Q, I keep reading that AT&T thinks DIRECTV and satellite TV doesn’t have much of a future. Do you think that’s right? Will there even be satellite dishes in a year or two? We have had DIRECTV for several years and would hate to do without it. — Ginny, Lorton, Virginia.
Ginny, AT&T is not bullish on the future of satellite TV. Although it owns DIRECTV, AT&T has decided to place its bets on streaming with the recent introduction of HBO Max and AT&T TV. That’s why multiple news reports say AT&T is exploring selling DIRECTV in the coming months, if not weeks.
But I believe that satellite TV will be around for at least several more years, although it won’t be as dominant in the marketplace as it was from the late 1990s to the first half of the 2010s. Streaming can be done cheaper so it’s here to stay, and it will dominate later this decade and beyond.
Here are the three reasons I think that satellite TV can continue to exist in an increasingly crowded and complex pay TV industry.
1. Rural Residents
Many rural residents have little or no access to high-speed Internet. Consequently, streaming is not an option for them, and in many areas, neither is cable TV. If they want to watch television, satellite TV is the only game in town.
The FCC this year estimated that 21 million rural Americans still lack access to high-speed Internet, although some believe the number is higher. If DIRECTV and Dish were to generate subscribers from this audience alone, they could stay in business for quite awhile.
2. Consumers Want a Cable TV Alternative
But the rural market is not the only lucrative market available to satellite TV providers. Many suburban residents who have access to high-speed Internet are not satisfied with live streaming services (YouTube TV, Sling TV, etc.) which often lack certain channels and technology features such as 4K TV. They prefer a premium TV service from cable or satellite; it may be more expensive, but they are willing to pay for the added convenience and entertainment. Satellite TV distributors can still generate a significant number of subscribers from this market.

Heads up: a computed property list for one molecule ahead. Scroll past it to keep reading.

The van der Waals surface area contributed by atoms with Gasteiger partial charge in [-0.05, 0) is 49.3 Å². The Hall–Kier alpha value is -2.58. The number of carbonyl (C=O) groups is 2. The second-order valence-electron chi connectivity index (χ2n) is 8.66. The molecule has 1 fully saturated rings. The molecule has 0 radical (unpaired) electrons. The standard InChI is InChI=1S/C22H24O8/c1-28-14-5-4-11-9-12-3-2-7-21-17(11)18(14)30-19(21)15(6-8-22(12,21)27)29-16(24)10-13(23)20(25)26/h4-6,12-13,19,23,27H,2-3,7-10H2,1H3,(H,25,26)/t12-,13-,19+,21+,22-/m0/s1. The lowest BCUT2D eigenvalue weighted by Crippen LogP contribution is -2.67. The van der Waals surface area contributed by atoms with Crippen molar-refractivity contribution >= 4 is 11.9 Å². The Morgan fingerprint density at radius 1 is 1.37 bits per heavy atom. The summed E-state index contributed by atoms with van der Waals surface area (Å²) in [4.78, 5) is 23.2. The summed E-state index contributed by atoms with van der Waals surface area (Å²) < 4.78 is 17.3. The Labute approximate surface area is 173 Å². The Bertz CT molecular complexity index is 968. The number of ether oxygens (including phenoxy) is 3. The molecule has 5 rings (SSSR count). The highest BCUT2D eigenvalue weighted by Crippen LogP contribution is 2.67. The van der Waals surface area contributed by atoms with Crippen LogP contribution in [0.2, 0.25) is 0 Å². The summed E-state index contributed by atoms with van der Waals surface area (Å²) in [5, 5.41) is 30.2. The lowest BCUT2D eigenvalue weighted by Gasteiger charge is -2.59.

3. The DIRECTV-Dish Merger Is Inevitable
As Dish Chairman Charlie Ergen often says, a merger between DIRECTV and Dish is inevitable. And when it happens, the company left standing (likely Dish) will have more subscribers and less competition. This will enable it to streamline resources, save money, and put greater pressure on programmers to reduce their carriage demands. For instance, if DIRECTV and Dish merged today, the new company would have nearly 25 million paying subscribers. Programmers would think twice before allowing their channels to be blacked out on a service with so many viewers.
This is why I think if Dish merged with DIRECTV, you would see fewer carriage disputes than you now see on Dish. Ergen and his team would have more leverage in negotiations and therefore would feel less need to use blackouts as a negotiating ploy.
Bottom line: AT&T seemingly wants to free itself from the satellite TV business. But it’s largely because the company wants to go in a different direction, not necessarily because it thinks the dish is dead, at least not in the near future. Under the right conditions, satellite TV can continue, and will likely continue, doing business for several more years.
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— Phillip Swann